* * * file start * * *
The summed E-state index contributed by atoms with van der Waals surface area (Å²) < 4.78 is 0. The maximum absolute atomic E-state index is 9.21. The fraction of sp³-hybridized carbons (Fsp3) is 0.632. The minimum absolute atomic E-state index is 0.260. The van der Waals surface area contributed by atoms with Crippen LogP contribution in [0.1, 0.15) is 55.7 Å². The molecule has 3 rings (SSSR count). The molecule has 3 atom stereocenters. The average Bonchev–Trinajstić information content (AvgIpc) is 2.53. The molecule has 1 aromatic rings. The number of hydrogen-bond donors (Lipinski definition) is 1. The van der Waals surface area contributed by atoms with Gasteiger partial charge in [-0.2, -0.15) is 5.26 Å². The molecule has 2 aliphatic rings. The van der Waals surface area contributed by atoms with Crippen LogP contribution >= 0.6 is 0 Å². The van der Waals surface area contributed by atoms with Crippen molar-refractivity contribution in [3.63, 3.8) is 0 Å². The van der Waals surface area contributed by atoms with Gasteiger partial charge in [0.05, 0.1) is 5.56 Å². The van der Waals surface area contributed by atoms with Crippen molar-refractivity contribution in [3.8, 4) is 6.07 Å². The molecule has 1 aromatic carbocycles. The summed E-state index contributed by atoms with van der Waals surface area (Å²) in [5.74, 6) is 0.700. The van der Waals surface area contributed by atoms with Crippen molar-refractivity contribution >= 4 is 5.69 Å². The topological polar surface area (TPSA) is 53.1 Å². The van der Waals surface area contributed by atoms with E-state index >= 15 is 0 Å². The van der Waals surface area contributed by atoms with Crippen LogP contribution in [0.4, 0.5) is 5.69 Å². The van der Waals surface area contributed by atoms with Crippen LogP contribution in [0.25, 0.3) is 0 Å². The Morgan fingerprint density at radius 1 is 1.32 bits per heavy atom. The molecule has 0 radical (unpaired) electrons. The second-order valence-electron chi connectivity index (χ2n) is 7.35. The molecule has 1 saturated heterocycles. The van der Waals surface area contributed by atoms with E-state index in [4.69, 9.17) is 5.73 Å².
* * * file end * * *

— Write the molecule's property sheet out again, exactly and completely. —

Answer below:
The summed E-state index contributed by atoms with van der Waals surface area (Å²) < 4.78 is 0. The maximum absolute atomic E-state index is 9.21. The fraction of sp³-hybridized carbons (Fsp3) is 0.632. The minimum absolute atomic E-state index is 0.260. The van der Waals surface area contributed by atoms with Crippen LogP contribution in [0.1, 0.15) is 55.7 Å². The molecule has 3 rings (SSSR count). The molecule has 3 atom stereocenters. The average Bonchev–Trinajstić information content (AvgIpc) is 2.53. The molecule has 1 aromatic rings. The number of hydrogen-bond donors (Lipinski definition) is 1. The van der Waals surface area contributed by atoms with Gasteiger partial charge in [-0.2, -0.15) is 5.26 Å². The molecule has 2 aliphatic rings. The van der Waals surface area contributed by atoms with Crippen LogP contribution >= 0.6 is 0 Å². The van der Waals surface area contributed by atoms with Crippen molar-refractivity contribution in [3.63, 3.8) is 0 Å². The van der Waals surface area contributed by atoms with Gasteiger partial charge in [0.05, 0.1) is 5.56 Å². The van der Waals surface area contributed by atoms with Crippen molar-refractivity contribution in [3.8, 4) is 6.07 Å². The molecule has 1 aromatic carbocycles. The summed E-state index contributed by atoms with van der Waals surface area (Å²) in [5.74, 6) is 0.700. The van der Waals surface area contributed by atoms with Crippen molar-refractivity contribution >= 4 is 5.69 Å². The topological polar surface area (TPSA) is 53.1 Å². The van der Waals surface area contributed by atoms with E-state index >= 15 is 0 Å². The van der Waals surface area contributed by atoms with Crippen LogP contribution in [0.4, 0.5) is 5.69 Å². The van der Waals surface area contributed by atoms with Crippen LogP contribution in [0.25, 0.3) is 0 Å². The Morgan fingerprint density at radius 1 is 1.32 bits per heavy atom. The molecule has 0 radical (unpaired) electrons. The second-order valence-electron chi connectivity index (χ2n) is 7.35. The molecule has 1 saturated heterocycles. The van der Waals surface area contributed by atoms with E-state index in [4.69, 9.17) is 5.73 Å².